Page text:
We first got the idea to use Talking Circles as a means for listening to one another back in 1989 at Anadarko, Oklahoma. It was there, while participating in a White Bison (substance abuse recovery) meeting, that we encountered a Talking Circle. At that time, we asked permission from the elder/leader to use this form of listening at other places and we were told, “this good way of speaking is for anyone.” Since that time, we have learned much more about the history of the Talking Circle and have seen it used in good ways, and on a few occasions, perhaps not so good.
As it was told to us, that in the old days among many of the Eastern tribes, such as various Algonquin and Iroquois peoples, everyone would gather in the council house to discuss the business of the community. Certain leaders, similar to today’s Speaker of the House in Congress, maintained order by passing a staff to those who could speak on behalf of their people. Only the person with the staff could speak. Among the Cherokees, and other Iroquoian peoples, it was important to give each person an opportunity to express themselves in such meetings. Some of our Indigenous tribes still practice something similar today. Since few things are more important to a person than being heard, by valuing each person’s voice, dignity was afforded to everyone.
In the spirit of these and perhaps other Indigenous American values, we utilized the Talking Circle as a sacred means to listen to one another’s hearts and to foster respect and dignity among each other. Out of respect for these sacred traditions we have always carried out these Talking Circles, whether at a community meeting, at church, in sobriety meetings or at other type meetings with three things in mind.
- They should be led by a respected person in the community, known for their humility and peace-making disposition, (i.e., wise elder/leaders).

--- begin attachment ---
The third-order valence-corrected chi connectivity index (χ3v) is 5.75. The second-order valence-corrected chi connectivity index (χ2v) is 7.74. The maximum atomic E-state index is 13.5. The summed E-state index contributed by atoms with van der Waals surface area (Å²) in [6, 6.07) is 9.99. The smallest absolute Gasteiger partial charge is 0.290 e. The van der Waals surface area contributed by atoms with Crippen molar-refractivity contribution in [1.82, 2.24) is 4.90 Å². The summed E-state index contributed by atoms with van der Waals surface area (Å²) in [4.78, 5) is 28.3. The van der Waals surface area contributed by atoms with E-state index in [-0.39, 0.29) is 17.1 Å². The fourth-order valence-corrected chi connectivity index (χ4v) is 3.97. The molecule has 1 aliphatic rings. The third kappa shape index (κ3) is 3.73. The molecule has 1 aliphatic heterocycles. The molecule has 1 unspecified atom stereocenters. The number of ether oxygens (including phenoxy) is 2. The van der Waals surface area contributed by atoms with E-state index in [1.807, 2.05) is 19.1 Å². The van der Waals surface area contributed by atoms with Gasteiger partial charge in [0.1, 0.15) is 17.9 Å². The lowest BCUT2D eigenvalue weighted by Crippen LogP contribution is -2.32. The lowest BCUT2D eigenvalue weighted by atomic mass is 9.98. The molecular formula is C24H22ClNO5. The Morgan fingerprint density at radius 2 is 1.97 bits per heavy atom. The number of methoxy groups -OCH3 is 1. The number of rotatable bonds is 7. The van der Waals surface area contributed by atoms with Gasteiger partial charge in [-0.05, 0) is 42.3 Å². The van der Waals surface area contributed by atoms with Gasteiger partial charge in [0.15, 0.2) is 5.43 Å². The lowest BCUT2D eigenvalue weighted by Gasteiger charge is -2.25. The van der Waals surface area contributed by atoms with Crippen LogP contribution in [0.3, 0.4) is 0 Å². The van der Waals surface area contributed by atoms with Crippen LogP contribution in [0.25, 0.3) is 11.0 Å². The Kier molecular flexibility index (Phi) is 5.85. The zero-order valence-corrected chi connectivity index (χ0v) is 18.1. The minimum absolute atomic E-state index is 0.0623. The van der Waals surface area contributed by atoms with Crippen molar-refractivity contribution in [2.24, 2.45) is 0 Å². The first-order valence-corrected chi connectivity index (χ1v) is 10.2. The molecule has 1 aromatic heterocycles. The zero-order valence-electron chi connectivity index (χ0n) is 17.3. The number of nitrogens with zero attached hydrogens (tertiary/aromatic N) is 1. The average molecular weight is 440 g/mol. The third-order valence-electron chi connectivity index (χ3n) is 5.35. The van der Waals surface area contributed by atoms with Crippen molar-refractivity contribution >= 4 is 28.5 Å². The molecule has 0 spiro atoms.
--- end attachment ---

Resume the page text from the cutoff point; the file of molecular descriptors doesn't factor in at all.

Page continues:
- People should be honest, always sharing from their hearts, not their opinions.
- As the staff (or another chosen symbol) is passed to each person, that sacred space to speak belongs to the one holding the staff and they should not be interrupted until they are finished sharing what is on their heart.
When these three guidelines are kept, everything else is simply common sense or about the mechanics of the meeting. Here are a few additional thoughts that may be helpful:
- The leader (the only person who has the right to interrupt a person’s talk) may need at times to remind the person sharing to “please, only share from your heart.”
- Sometimes we may go around a second time because we know there is still more that needs to be said.
- Every person need not speak, they can say “pass” and remain silent if they so choose.
These Talking Circles have been a very effective means for us of getting to know people and situations over the years. Many important, heartfelt words have been spoken and we have often felt we benefitted from being a part of sacred space. The words spoken in Talking Circle are sacred, remembered by those present and by the Creator. If you want to hear the hearts of others and share your own, we say the same to you that was spoken to us so many years ago, “this good way of speaking is for anyone.” Please share in a good way…
Randy & Edith Woodley of Eloheh Village for Indigenous Leadership and Eloheh Farm – Eagle’s Wings Ministry ( www.elohehfarm.com www.eagleswingsministry.com) have been in service among their fellow American Indigenous peoples for over three decades. They are considered elder/wisdom keepers in their own communities.
*A word about cultural appropriation. Talking Circles can be an effective communicative tool for sharing our hearts of which everyone would agree we all need more. Using a North American Indigenous method does not translate to Native American rights or privileges. There are ways to do a Talking Circle that are particular to Indigenous peoples. Please do not attempt to replicate these ways. Use the Talking Circle in your own cultural milieu without appropriating Indigenous culture.